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Published 13/11/2023

Residents in the Wellington region warned of a water shortage this summer

Residents in the Wellington region will wake up to signs and warnings across the region about a risk of a water shortage this summer. This is part of a big push from councils and Wellington Water to prepare residents for the possibility of tighter water restrictions in the following months.

“We’re using and losing more water than ever before,” says Wellington Water Chief Executive Tonia Haskell. “The combination of increasing leaks, population growth and relatively high use in comparison to other metropolitan cities in New Zealand, means the risk of a water shortage is real – even in an average summer.

“We’re doing all we can at Wellington Water to respond to this year’s risk with the current funding and resources available. Add to the mix the current predictions of a dry and hot El Niño weather pattern, and we’re looking down the barrel of what could be a tricky summer.”

“It’s a risk the region’s mayors and councillors are taking very seriously,” says Water Committee Chair and Lower Hutt Mayor Campbell Barry.

“Water use goes up in summer, and our river levels go down. There’s only a certain amount that can be supplied each day. We have some back up water stored across the region but if we all keep using a lot of water then we could use too much of our back up supply too quickly – leaving us more vulnerable as summer goes on.

“The only effective tool we have this summer is for everyone to play their part and look at reducing our day-to-day water use.”

Porirua Mayor Anita Baker agrees, “We’ve got to get ready. People don’t realise we’ve narrowly avoided Level 3 (a total outdoor water ban) or 4 water restrictions (heavy restrictions on indoor use) these past two summers because of cyclones Devi and Gabrielle bringing significant rain. This summer looks different. We could have to ask people to significantly reduce their indoor water use at short notice.”

“Residents can start making small simple changes to their behaviour now. Little changes such as taking shorter showers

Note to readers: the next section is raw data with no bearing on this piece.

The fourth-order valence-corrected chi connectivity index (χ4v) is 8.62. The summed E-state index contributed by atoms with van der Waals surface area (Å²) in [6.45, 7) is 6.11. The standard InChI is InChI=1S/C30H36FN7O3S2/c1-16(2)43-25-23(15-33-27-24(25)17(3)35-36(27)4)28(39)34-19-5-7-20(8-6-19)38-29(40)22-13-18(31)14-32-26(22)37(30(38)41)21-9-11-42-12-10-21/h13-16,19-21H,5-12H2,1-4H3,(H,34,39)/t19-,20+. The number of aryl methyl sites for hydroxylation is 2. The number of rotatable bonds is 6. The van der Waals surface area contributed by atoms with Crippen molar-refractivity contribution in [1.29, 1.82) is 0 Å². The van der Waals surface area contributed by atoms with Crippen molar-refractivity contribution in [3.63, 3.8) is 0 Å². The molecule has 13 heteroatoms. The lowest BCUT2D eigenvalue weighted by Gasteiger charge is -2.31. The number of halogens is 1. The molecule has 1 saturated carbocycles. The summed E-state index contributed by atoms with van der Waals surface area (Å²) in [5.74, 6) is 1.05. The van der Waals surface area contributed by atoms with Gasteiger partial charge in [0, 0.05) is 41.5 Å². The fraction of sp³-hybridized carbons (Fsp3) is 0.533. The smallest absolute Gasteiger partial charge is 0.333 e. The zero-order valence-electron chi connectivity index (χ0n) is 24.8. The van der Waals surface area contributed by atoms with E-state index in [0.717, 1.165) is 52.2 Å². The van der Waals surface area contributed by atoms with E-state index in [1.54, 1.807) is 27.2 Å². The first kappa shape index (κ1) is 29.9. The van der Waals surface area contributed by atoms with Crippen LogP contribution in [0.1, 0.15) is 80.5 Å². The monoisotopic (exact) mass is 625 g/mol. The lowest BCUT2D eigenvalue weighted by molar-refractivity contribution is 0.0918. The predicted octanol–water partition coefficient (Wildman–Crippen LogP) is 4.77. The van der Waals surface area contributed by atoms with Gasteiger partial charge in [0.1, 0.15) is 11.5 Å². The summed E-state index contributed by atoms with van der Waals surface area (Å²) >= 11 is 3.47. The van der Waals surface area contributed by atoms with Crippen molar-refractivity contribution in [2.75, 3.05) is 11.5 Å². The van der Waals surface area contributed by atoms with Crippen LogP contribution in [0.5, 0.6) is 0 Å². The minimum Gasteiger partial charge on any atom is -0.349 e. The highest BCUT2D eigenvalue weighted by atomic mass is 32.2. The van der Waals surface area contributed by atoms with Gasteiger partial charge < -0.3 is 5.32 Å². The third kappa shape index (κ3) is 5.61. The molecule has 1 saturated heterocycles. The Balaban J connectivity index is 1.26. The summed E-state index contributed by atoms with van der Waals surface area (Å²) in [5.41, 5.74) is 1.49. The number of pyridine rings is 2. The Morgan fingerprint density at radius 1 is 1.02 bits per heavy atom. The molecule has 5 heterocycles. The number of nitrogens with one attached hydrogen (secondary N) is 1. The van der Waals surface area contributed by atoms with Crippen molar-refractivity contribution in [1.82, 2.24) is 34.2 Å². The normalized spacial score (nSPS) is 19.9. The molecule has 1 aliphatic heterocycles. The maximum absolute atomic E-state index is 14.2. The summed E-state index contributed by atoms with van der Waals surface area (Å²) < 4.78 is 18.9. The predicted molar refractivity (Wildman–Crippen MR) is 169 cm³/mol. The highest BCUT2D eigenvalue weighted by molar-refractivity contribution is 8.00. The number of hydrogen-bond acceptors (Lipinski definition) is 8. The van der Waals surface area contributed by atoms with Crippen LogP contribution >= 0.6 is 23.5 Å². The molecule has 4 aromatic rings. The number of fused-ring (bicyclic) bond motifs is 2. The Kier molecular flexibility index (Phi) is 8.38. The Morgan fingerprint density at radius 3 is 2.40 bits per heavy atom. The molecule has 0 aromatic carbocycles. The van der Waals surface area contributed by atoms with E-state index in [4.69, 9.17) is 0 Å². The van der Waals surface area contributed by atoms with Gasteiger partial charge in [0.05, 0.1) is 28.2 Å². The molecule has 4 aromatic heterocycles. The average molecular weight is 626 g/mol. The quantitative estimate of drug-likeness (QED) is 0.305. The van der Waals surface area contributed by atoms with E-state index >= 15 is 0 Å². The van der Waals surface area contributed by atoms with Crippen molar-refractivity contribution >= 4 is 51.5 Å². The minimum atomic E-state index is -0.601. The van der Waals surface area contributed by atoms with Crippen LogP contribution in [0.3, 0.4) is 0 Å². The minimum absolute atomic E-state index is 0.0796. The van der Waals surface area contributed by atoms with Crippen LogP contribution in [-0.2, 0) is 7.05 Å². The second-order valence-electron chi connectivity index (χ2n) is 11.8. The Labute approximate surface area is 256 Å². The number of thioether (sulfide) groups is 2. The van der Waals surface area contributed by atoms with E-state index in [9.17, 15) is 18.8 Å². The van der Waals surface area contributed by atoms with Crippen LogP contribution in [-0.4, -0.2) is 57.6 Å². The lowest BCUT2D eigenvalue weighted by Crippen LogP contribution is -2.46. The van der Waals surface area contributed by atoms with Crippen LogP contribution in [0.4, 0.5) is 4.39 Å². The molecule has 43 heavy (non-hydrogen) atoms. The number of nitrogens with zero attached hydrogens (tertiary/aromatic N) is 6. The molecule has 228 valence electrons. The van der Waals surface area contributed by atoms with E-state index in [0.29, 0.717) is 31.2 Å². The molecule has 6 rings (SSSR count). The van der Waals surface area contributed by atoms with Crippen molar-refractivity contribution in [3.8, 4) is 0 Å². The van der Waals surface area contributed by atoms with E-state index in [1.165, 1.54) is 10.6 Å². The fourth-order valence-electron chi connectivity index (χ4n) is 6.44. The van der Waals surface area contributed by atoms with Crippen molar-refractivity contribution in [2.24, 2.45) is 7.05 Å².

The Wellington region is currently on Level 1, which means splitting sprinkler use between odd and even-numbered houses each day. A move up to Level 2 would see all sprinkler use being stopped and only watering gardens by hand. Level 3 is a total outdoor ban and Level 4 would see residents being asked to significantly reduce their indoor water use as well as a ban on all outdoor water use. If each water restriction level is followed, it reduces the risk of going up a level.

Residents can also get prepared by storing emergency water at their place, according to the Wellington Region’s Emergency Management Office’s emergency guidelines.

 “Having water stored at home is a simple way for people to make sure there’s enough for their whānau if we do have to go up the levels and ensure we’re all doing what we can to be resilient in the face of emergencies and natural disasters.”

Wellington Water and councils are closely monitoring the situation this summer and will provide regular updates to the public if a move up a level in water restrictions is needed.

In the meantime, details on water restrictions and what people need to do now to save water is available on Wellington Water’s website.

Those looking for more information about their household’s water use can check out our water use calculator. You can also check out the levels of water use for your city here.

Editor notes

Wellington Water is owned and fully funded by Wellington City Council, Hutt City Council, Porirua City Council, and Upper Hutt City Council, Greater Wellington Regional Council and South Wairarapa District Council. All six councils are equal shareholders.

Our councils own the water infrastructure in the region, and they task us to manage the infrastructure and deliver water services to our communities.

Wellington Water is governed by a Board of Directors. The Board and our organisation receive overall leadership and direction from the Wellington Water Committee, which are also responsible for appointing members to the Board.

The Wellington Water Committee is made up of representatives from our council owners and mana whenua.

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